Due to media exposure in the television series Miami Vice, where one of the lead protagonists had used the pistol as his primary signature weapon, demand for the Bren Ten increased after manufacturing ceased. In the succeeding five years, prices on the Standard Model rose to in excess of U.S. $1,400, and original magazines were selling for over U.S. $150.
The Federal Bureau of Investigation briefly field-tested the 10mm Auto using a M1911 pistol and a Thompson Model 1928 submachine gun before adopting the Smith & Wesson Model 1076 in 1990; a short-barreled version of the Model 1026 with its slide-mounted decock/firing pin block safety supplanted by only a frame-mounted decocker. A contract was signed with Heckler & Koch to produce a specialized quantity of the MP5 utilizing the cartridge, designated MP5/10 for use by their Hostage Rescue Team and Special Weapons and Tactics Teams. Since 1994, both units still field the weapon and caliber to this day.
During testing of the caliber in 1988, it was decided that the full-power commercial load of the 10mm Auto was the best for law enforcement usage amongst all other semi-automatic pistol cartridges of the era, but it resulted in undesirable recoil for most agents. Thereafter, experimentations were carried out and a specification for reduced-recoil ammunition was created. The requirement was later submitted to the Federal Cartridge Corporation for production and followed further review. This became known as the "10mm Lite", or "10mm FBI" load, also currently common from various manufacturers today. With some pistol reliability problems increasing in this lighter load, Smith & Wesson observed that a version of the 10mm case reduced to 22 millimeters in length from the original 25 mm could be made with the retained performance parameters of the "10mm Lite". This altered cartridge was named the .40 Smith & Wesson. The shorter case allowed for function in pistols designed with similar dimensions to those chambered in 9mm Luger; the advantage being that smaller-handed shooters could now have smaller-frame semi-automatic handguns with near—or in some cases, exact—10mm performance. Colloquially called the "Forty Cal" and other synonyms, this innovation has since become a common handgun cartridge among law enforcement agencies and civilians in the United States, while the popularity of the parent 10mm Auto still exists but has contrastingly diminished. Colt, Dan Wesson Firearms, Glock, Kimber Manufacturing, Nighthawk Custom, Smith & Wesson, STI International, Armscor, and Tanfoglio are some of the few manufacturers that still offer handguns in 10mm Auto. In 2015 SIG Sauer entered the 10mm marketplace with their P220 model chambered in 10mm.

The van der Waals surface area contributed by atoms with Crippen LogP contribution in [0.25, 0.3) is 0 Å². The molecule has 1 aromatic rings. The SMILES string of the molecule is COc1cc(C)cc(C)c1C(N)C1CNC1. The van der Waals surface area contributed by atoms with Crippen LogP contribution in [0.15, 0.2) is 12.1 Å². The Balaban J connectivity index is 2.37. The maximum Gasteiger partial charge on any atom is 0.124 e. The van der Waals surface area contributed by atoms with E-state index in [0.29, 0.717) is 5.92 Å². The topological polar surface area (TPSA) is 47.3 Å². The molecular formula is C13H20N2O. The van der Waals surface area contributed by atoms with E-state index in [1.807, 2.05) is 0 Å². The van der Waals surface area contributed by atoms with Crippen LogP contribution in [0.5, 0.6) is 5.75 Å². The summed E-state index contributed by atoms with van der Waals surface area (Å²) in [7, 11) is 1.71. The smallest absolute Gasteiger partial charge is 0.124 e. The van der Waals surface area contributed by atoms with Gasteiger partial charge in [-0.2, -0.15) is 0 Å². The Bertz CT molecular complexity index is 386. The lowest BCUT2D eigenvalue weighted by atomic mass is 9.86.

The 10mm outperforms the .40 S&W by 270–300 ft/s (82–91 m/s) for similar bullet weights when using available full power loads, as opposed to the "10mm FBI" level loads still found in some ammunition catalogs. This result is due to the 10mm Auto's higher SAAMI pressure rating of 37,500 psi (259 MPa), as opposed to 35,000 psi (240 MPa) for the .40 S&W, and the larger case capacity, which allows the use of heavier bullets and more smokeless powder.